create_simple_equivalent(self, builtin_basis_name=None)

Create a basis of type builtin_basis_name whose elements are compatible with this basis.

Create a simple basis and one without components (e.g. a TensorProdBasis, is a simple basis w/components) of the builtin type specified whose dimension is compatible with the elements of this basis. This function might also be named “element_equivalent”, as it returns the builtin_basis_name-analogue of the standard basis that this basis’s elements are expressed in.

Parameters

builtin_basis_name (str, optional) – The name of the built-in basis to use. If None, then a copy of this basis is returned (if it’s simple) or this basis’s name is used to try to construct a simple and component-free version of the same builtin-basis type.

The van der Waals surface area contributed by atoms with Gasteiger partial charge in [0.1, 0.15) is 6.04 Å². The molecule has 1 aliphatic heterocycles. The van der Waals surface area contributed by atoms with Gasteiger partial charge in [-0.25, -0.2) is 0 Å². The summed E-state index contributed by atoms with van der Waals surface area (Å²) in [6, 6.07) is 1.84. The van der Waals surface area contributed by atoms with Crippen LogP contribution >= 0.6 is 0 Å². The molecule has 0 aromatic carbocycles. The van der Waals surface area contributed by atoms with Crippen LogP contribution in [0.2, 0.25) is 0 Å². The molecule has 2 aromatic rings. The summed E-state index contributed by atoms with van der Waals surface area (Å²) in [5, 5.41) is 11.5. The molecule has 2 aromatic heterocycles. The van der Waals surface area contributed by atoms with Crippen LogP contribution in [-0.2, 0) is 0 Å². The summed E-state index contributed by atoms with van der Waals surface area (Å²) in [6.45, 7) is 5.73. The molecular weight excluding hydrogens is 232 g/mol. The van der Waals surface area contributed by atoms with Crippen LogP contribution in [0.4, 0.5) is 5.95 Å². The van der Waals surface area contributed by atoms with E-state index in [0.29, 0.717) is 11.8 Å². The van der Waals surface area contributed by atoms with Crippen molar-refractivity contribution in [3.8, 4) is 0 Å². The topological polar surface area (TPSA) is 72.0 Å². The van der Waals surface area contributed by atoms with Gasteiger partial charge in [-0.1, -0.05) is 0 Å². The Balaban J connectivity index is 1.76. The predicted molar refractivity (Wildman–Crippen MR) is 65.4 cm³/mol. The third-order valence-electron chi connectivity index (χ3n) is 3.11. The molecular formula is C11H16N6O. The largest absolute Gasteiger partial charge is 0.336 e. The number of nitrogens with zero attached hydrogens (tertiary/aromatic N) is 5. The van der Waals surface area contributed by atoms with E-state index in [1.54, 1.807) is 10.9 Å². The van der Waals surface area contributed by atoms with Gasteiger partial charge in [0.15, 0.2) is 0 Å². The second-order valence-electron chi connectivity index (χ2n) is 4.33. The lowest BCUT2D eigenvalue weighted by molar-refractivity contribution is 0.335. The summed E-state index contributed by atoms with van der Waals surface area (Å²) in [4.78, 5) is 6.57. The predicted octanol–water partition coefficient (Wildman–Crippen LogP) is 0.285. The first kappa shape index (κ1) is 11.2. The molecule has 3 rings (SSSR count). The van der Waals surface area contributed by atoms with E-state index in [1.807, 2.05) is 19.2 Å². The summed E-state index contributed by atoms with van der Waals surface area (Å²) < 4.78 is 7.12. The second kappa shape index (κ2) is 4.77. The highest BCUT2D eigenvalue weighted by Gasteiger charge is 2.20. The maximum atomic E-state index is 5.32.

Returns

Basis

is_compatible_with_state_space(self, state_space)

Checks whether this basis is compatible with a given state space.

Parameters

state_space (StateSpace) – the state space to check.

Returns

bool

pygsti.tools.jamiolkowski_iso(operation_mx, op_mx_basis='pp', choi_mx_basis='pp')

Given a operation matrix, return the corresponding Choi matrix that is normalized to have trace == 1.

Parameters
  • operation_mx (numpy array) – the operation matrix to compute Choi matrix of.

  • op_mx_basis (Basis object) – The source and destination basis, respectively. Allowed values are Matrix-unit (std), Gell-Mann (gm), Pauli-product (pp), and Qutrit (qt) (or a custom basis object).